“We’ll be there with Michael & Samuel, of course, along with peppers, eggplant, squash/zucchini, pickling cucumbers, greens, jams & bread. We also have a very large batch of very large zucchini – perfect for stuffing, frying, pickling, belting a neighbor, or making zucchini bread.”
A very large welcome back to them!
LeFavorite Bakery returns from vacation. We hope they are well rested and ready to fire up the ovens. Thank you to Jessica from Little Falls Cafe for filling the pastry void in the face of daunting obstacles.
Bob Fratantuono will be bringing blueberries again this week, and all our farmers will have a bounty of beans. Blue Skys Farm will be bringing Gold of Bacau Roma Pole Beans. “A description from a seed seller:
This is a rare and wonderful bean. Gold of Bacau is a Romano-type bean that grows 6-10″ long. The flat, greenish-yellow pods are very tender, cooking quickly. They have a sweet and somewhat starchy flavor.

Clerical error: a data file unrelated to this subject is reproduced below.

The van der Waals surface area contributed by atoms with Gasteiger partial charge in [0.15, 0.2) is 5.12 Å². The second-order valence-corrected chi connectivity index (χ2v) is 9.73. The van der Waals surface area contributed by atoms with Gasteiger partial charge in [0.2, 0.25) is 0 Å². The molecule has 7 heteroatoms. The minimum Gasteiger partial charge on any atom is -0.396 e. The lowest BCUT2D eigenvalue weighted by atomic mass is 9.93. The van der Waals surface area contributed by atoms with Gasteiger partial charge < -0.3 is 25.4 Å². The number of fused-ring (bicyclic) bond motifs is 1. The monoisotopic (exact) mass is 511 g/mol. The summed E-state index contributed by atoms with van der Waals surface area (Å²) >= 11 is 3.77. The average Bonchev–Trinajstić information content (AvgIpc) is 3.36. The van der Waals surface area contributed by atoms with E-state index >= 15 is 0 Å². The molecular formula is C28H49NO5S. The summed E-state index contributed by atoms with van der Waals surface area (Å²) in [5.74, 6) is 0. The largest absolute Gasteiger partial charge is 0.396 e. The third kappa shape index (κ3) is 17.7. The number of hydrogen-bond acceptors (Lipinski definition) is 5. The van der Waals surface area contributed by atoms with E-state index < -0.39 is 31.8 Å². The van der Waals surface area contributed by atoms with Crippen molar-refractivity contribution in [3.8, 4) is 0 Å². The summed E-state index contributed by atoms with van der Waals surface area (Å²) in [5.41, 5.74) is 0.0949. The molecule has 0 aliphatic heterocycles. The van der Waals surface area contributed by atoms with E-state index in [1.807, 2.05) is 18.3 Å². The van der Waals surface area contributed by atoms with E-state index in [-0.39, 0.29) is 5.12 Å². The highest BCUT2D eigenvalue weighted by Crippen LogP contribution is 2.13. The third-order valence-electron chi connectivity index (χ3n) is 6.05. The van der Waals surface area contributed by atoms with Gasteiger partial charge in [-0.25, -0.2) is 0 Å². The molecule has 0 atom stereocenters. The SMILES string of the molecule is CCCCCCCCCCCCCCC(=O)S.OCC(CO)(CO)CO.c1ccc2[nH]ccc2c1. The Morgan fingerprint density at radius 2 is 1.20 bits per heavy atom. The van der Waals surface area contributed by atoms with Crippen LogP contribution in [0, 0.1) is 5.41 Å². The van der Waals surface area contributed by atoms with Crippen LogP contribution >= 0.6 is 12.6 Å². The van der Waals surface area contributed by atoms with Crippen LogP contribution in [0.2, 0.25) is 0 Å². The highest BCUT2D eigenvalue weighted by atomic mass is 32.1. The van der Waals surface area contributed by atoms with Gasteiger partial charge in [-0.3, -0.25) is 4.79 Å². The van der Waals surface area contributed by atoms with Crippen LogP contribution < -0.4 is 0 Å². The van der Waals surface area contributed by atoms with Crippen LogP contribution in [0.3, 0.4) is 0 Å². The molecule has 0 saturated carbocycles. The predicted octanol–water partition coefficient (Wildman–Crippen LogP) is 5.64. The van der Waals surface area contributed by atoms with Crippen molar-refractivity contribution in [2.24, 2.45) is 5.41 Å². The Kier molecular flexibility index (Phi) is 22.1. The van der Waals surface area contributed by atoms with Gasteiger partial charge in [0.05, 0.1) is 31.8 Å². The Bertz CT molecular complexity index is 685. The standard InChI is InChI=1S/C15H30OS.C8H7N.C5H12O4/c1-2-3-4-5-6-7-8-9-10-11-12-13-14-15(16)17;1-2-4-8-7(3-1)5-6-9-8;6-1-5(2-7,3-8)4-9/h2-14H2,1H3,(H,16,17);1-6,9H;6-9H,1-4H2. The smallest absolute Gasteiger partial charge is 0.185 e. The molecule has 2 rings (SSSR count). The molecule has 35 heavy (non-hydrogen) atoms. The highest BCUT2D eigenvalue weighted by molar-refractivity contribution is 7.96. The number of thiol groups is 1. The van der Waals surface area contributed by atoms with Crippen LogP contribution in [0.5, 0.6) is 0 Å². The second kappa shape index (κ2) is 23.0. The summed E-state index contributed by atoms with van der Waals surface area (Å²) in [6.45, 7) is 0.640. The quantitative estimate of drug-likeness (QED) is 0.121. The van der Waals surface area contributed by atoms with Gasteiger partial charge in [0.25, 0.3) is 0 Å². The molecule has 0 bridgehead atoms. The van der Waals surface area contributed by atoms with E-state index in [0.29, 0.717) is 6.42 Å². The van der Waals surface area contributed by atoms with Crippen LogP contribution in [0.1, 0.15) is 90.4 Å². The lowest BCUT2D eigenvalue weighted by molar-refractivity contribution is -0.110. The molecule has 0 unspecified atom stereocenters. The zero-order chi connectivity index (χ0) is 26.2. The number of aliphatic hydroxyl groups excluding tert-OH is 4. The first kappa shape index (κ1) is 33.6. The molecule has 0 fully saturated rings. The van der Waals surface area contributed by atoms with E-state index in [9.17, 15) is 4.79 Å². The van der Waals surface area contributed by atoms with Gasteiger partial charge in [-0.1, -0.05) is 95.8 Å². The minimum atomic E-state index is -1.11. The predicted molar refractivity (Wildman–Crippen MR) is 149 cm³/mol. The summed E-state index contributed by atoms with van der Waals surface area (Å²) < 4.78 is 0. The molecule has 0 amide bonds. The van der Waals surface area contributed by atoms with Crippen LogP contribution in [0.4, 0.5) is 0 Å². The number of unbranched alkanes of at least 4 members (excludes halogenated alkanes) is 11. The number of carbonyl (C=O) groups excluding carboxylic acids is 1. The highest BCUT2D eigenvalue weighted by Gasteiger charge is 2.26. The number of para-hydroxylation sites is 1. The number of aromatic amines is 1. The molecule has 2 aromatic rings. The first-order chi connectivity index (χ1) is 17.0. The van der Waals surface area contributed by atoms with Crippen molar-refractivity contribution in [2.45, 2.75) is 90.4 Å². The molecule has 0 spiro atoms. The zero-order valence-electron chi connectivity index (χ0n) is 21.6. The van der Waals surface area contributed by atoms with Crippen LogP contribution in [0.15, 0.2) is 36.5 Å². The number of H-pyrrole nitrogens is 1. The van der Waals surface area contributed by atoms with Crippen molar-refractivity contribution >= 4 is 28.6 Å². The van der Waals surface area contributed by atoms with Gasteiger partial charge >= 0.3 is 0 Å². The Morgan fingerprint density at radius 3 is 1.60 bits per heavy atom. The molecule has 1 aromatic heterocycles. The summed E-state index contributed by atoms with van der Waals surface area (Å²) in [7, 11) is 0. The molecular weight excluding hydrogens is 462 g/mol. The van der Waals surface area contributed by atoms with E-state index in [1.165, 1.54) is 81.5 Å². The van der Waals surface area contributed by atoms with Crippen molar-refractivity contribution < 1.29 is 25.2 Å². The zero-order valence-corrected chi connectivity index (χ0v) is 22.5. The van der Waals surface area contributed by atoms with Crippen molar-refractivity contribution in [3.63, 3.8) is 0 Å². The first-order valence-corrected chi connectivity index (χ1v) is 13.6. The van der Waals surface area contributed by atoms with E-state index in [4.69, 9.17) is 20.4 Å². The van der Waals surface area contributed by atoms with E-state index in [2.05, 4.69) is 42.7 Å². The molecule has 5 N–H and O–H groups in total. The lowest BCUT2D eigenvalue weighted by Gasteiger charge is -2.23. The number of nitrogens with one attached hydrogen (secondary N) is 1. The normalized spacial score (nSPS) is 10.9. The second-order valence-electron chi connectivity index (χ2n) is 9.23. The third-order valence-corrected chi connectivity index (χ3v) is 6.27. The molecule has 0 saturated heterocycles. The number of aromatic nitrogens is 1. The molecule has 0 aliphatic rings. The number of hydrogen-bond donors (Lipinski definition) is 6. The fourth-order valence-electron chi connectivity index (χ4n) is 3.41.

Bean ‘Gold of Bacau’ is best used fresh or frozen, not canned. The dried beans make delicious soups or baked beans.
Gold of Bacau beans originally came from Bacau, Romania. The tall vines require a trellis. Very productive. Latin name: Phaseolus vulgaris.
Blue Skys will also have purple kohlrabi and purple ruffle basil, great accent colors with all the yellow and green produce.
Check out the meat, fish, cheese, eggs, nuts, peanut butter, jellies, honey, nime chow, coffee, oil and vinegars our market offers as well as the foods featured above.
Finally, a study being published this week in the British Journal of Nutrition reports that “a comprehensive review of earlier studies found substantially higher levels of antioxidants and lower levels of pesticides in organic fruits, vegetables and grains compared with conventionally grown produce.” (New York Times, July 12, 2014). Read the article and decide for yourself. Please note that most of our farmers grow chemical-free.